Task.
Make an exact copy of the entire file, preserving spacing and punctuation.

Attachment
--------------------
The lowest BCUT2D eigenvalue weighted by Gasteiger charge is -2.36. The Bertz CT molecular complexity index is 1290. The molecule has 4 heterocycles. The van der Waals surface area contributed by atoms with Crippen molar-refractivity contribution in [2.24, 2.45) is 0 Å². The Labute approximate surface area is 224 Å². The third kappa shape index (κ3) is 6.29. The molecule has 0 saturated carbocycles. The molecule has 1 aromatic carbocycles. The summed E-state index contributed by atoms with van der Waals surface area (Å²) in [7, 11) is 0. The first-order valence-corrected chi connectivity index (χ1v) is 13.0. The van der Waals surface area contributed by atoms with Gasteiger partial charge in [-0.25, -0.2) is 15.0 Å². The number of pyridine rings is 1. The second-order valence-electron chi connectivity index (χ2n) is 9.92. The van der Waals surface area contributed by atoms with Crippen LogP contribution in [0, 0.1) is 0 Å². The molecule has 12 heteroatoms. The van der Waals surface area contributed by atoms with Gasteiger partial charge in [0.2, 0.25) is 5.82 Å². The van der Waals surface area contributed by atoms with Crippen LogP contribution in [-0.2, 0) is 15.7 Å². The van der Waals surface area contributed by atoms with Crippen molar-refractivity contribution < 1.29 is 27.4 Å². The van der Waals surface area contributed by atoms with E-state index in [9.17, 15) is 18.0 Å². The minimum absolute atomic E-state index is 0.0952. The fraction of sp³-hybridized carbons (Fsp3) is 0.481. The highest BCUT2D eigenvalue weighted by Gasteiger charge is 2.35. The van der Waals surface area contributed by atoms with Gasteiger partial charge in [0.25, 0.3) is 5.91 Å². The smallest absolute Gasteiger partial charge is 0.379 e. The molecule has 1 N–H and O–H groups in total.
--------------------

The lowest BCUT2D eigenvalue weighted by Gasteiger charge is -2.36. The Bertz CT molecular complexity index is 1290. The molecule has 4 heterocycles. The van der Waals surface area contributed by atoms with Crippen molar-refractivity contribution in [2.24, 2.45) is 0 Å². The Labute approximate surface area is 224 Å². The third kappa shape index (κ3) is 6.29. The molecule has 0 saturated carbocycles. The molecule has 1 aromatic carbocycles. The summed E-state index contributed by atoms with van der Waals surface area (Å²) in [7, 11) is 0. The first-order valence-corrected chi connectivity index (χ1v) is 13.0. The van der Waals surface area contributed by atoms with Gasteiger partial charge in [-0.25, -0.2) is 15.0 Å². The number of pyridine rings is 1. The second-order valence-electron chi connectivity index (χ2n) is 9.92. The van der Waals surface area contributed by atoms with Crippen LogP contribution in [0, 0.1) is 0 Å². The molecule has 12 heteroatoms. The van der Waals surface area contributed by atoms with Gasteiger partial charge in [0.2, 0.25) is 5.82 Å². The van der Waals surface area contributed by atoms with Crippen LogP contribution in [-0.2, 0) is 15.7 Å². The van der Waals surface area contributed by atoms with Crippen molar-refractivity contribution < 1.29 is 27.4 Å². The van der Waals surface area contributed by atoms with E-state index in [9.17, 15) is 18.0 Å². The minimum absolute atomic E-state index is 0.0952. The fraction of sp³-hybridized carbons (Fsp3) is 0.481. The highest BCUT2D eigenvalue weighted by Gasteiger charge is 2.35. The van der Waals surface area contributed by atoms with Gasteiger partial charge in [0.25, 0.3) is 5.91 Å². The smallest absolute Gasteiger partial charge is 0.379 e. The molecule has 1 N–H and O–H groups in total.